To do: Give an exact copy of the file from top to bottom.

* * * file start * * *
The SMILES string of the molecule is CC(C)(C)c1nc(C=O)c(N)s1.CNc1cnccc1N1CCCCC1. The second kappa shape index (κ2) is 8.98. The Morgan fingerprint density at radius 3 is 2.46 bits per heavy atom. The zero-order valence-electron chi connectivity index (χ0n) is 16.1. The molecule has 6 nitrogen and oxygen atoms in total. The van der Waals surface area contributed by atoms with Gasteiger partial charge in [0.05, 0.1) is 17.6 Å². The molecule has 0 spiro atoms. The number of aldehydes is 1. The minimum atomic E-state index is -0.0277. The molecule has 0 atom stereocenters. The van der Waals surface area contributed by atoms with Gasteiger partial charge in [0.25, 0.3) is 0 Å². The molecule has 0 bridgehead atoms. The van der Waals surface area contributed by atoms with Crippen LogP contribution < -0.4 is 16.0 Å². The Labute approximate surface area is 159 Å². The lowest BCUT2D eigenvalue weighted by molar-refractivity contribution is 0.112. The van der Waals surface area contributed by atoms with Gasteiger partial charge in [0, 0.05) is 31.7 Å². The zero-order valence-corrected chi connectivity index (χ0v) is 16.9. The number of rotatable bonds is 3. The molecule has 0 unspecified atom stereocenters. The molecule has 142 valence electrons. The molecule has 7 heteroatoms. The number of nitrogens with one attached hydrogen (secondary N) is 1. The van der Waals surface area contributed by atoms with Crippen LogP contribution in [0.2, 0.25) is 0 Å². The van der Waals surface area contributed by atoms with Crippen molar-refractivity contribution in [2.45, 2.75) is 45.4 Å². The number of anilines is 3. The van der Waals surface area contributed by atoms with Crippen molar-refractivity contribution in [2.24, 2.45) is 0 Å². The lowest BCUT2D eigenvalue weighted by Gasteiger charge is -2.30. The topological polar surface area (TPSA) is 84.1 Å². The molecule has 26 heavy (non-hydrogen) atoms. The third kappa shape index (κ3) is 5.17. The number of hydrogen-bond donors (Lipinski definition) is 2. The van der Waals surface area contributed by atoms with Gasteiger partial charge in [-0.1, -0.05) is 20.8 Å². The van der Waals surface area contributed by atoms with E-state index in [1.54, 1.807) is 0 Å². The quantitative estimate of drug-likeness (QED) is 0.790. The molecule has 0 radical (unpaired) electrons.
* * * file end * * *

The SMILES string of the molecule is CC(C)(C)c1nc(C=O)c(N)s1.CNc1cnccc1N1CCCCC1. The second kappa shape index (κ2) is 8.98. The Morgan fingerprint density at radius 3 is 2.46 bits per heavy atom. The zero-order valence-electron chi connectivity index (χ0n) is 16.1. The molecule has 6 nitrogen and oxygen atoms in total. The van der Waals surface area contributed by atoms with Gasteiger partial charge in [0.05, 0.1) is 17.6 Å². The molecule has 0 spiro atoms. The number of aldehydes is 1. The minimum atomic E-state index is -0.0277. The molecule has 0 atom stereocenters. The van der Waals surface area contributed by atoms with Gasteiger partial charge in [0.25, 0.3) is 0 Å². The molecule has 0 bridgehead atoms. The van der Waals surface area contributed by atoms with Crippen LogP contribution < -0.4 is 16.0 Å². The Labute approximate surface area is 159 Å². The lowest BCUT2D eigenvalue weighted by molar-refractivity contribution is 0.112. The van der Waals surface area contributed by atoms with Gasteiger partial charge in [0, 0.05) is 31.7 Å². The zero-order valence-corrected chi connectivity index (χ0v) is 16.9. The number of rotatable bonds is 3. The molecule has 0 unspecified atom stereocenters. The molecule has 142 valence electrons. The molecule has 7 heteroatoms. The number of nitrogens with one attached hydrogen (secondary N) is 1. The van der Waals surface area contributed by atoms with Crippen LogP contribution in [0.2, 0.25) is 0 Å². The van der Waals surface area contributed by atoms with Crippen molar-refractivity contribution in [2.45, 2.75) is 45.4 Å². The number of anilines is 3. The van der Waals surface area contributed by atoms with Crippen molar-refractivity contribution in [2.24, 2.45) is 0 Å². The lowest BCUT2D eigenvalue weighted by Gasteiger charge is -2.30. The topological polar surface area (TPSA) is 84.1 Å². The molecule has 26 heavy (non-hydrogen) atoms. The third kappa shape index (κ3) is 5.17. The number of hydrogen-bond donors (Lipinski definition) is 2. The van der Waals surface area contributed by atoms with Gasteiger partial charge in [-0.1, -0.05) is 20.8 Å². The van der Waals surface area contributed by atoms with E-state index in [1.54, 1.807) is 0 Å². The quantitative estimate of drug-likeness (QED) is 0.790. The molecule has 0 radical (unpaired) electrons.